|Story & photo by Rob Schuette, Public
Additional maintenance courses, improved training areas and new off-site
training opportunities are on the agenda for Fort McCoy’s Regional
Training Site (RTS)-Maintenance this training year. Fort McCoy is the
site of one of the four Army Reserve RTS-Maintenance facilities, with
the others located at Fort Devens, Mass.; Fort Hood, Texas; and Fort
Indiantown Gap, Pa.
Students in a Regional Training
Site-Maintenance class perform a protective maintenance check on
a Light Medium Tactical Vehicle.
Maj. Matt Jenkins, RTS-Maintenance commandant, said the organization
will teach its signature Series 91 (heavy wheeled mechanic) Career
Management Field, has two Additional Skill Identifier (ASI) courses,
Standard Army Maintenance System – Enhanced, Air Conditioning (AC) 609
and Additional Duty Armor Course for the next training year. ASI courses
include Wheeled Vehicle Recovery (H8) and Laundry and Electrical Systems
“We offer year-round courses from the Noncommissioned Officer Education
Courses, maintenance Military Occupational Skills training and ASI
instruction,” Jenkins said. “Our higher headquarters, the 80th Total
Army School System (TASS), uses assets at Fort McCoy and other Army
Sgt. 1st Class Christopher Kelley, an RTS-Maintenance senior instructor,
said the organization is acquiring a new, improved vehicle-recovery
training site. The new facility, being constructed on North Post, will
have a bigger work area and improved mire pits.
Kelley said this will allow better maneuverability for vehicle-recovery
operations. The pits allow for realistic training scenarios. To recover
a vehicle, the students must perform mathematic computations using
vehicle weight, size and load capacity to recover any tactical vehicle
using block and tackles and other recovery equipment. The students
determine the safe and proper method to retrieve a mired (stuck) vehicle
and then perform actual recovery operations.
A mire pit has the added benefit of being environmentally safe, Kelley
said. Any spill is contained within the pit for easier containment and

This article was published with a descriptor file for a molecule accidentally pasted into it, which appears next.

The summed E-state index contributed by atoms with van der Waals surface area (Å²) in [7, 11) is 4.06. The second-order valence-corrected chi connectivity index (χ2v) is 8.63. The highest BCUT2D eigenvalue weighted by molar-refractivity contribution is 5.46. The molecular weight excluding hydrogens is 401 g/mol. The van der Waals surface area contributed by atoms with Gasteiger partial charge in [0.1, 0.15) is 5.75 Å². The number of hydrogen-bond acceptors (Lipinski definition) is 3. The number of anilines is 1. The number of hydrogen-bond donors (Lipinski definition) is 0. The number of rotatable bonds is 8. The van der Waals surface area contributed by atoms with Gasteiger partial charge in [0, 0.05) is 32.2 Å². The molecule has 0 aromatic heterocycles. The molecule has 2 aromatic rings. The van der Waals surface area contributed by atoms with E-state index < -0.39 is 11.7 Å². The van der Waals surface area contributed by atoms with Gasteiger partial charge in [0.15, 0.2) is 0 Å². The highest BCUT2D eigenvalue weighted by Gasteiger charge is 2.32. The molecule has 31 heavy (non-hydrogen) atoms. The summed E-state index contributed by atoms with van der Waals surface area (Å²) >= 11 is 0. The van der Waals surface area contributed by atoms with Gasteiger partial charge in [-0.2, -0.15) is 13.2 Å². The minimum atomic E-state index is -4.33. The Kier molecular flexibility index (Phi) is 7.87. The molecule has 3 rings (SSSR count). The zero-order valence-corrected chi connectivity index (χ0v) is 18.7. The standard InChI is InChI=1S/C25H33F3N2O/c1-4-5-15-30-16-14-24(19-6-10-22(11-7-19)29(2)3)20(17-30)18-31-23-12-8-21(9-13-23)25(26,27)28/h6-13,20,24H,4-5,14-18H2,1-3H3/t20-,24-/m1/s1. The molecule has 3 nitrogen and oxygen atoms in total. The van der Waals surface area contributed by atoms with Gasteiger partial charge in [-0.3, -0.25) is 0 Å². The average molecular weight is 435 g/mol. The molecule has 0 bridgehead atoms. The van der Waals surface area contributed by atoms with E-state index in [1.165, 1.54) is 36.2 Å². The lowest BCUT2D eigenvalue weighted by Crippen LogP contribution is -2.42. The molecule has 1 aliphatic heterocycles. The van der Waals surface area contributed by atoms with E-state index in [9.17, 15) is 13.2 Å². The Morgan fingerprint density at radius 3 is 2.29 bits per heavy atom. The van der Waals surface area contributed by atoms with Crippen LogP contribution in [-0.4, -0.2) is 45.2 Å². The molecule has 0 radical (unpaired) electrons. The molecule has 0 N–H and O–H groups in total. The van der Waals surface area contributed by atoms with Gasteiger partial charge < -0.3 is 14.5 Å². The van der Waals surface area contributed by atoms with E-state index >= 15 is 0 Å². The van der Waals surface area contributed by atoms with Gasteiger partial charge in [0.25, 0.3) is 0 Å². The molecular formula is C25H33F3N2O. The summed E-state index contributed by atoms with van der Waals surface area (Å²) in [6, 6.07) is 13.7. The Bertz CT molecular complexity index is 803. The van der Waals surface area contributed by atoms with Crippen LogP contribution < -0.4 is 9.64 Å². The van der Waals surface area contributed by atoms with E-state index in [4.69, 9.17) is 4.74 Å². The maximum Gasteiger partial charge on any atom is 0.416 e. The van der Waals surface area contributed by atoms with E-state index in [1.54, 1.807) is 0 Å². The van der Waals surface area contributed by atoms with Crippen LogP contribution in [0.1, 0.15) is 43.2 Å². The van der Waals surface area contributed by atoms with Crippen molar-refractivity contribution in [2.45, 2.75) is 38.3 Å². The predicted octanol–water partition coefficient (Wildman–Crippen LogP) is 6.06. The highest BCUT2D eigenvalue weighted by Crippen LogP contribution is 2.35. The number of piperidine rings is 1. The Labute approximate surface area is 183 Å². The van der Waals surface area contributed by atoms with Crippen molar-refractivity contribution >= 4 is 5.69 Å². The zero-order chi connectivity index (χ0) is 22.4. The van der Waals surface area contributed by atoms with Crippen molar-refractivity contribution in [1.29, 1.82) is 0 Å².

cleanup. This reduces the environmental impact. This training is highly
valuable to successfully complete missions and in high demand in
In the past, RTS-Maintenance has been able to send Mobile Training Teams
(MTT) to a unit’s location to train. Staff Sgt. Daniel Schauf,
RTS-Maintenance senior instructor, and other members of the
RTS-Maintenance MTT staff have provided training in Pennsylvania, New
York, Maine and Kentucky, as well as Puerto Rico.
Jenkins said, “We were chosen as the premier location site by the
Tank-Automotive and Armaments Command to create a much needed EPA
certified air conditioning course called AC 609. Many Army units are
requesting air conditioning repair and training as they use vehicles
with this system during deployments in Iraq and Afghanistan.”
“We’ve trained National Guardsmen and Reserve Soldiers at their unit
training equipment sites, and also at Army Maintenance Support
Activities, Equipment Concentration Sites, Maneuver Area Training
Equipment Sites, and civilian shops, Jenkins said.
Schauf added, “We use the Tank-Automotive and Armaments Command training
video about air conditioning repair in various-sized vehicles, which was
videotaped and assembled at Fort McCoy in April 2010, to support the
RTS-Maintenance will be training active-duty Army personnel in the
future, he said. This incorporates the TASS mission.
Jenkins said RTS-Maintenance is using the more modern installation
support facilities at Fort McCoy that have become more accessible since
the last Base Realignment and Closure Action. This includes the
availability of billeting in building 51, which is convenient for
students in the RTS-Maintenance training courses.
For more information about RTS-Maintenance courses, call the
organization at 608-388-3938.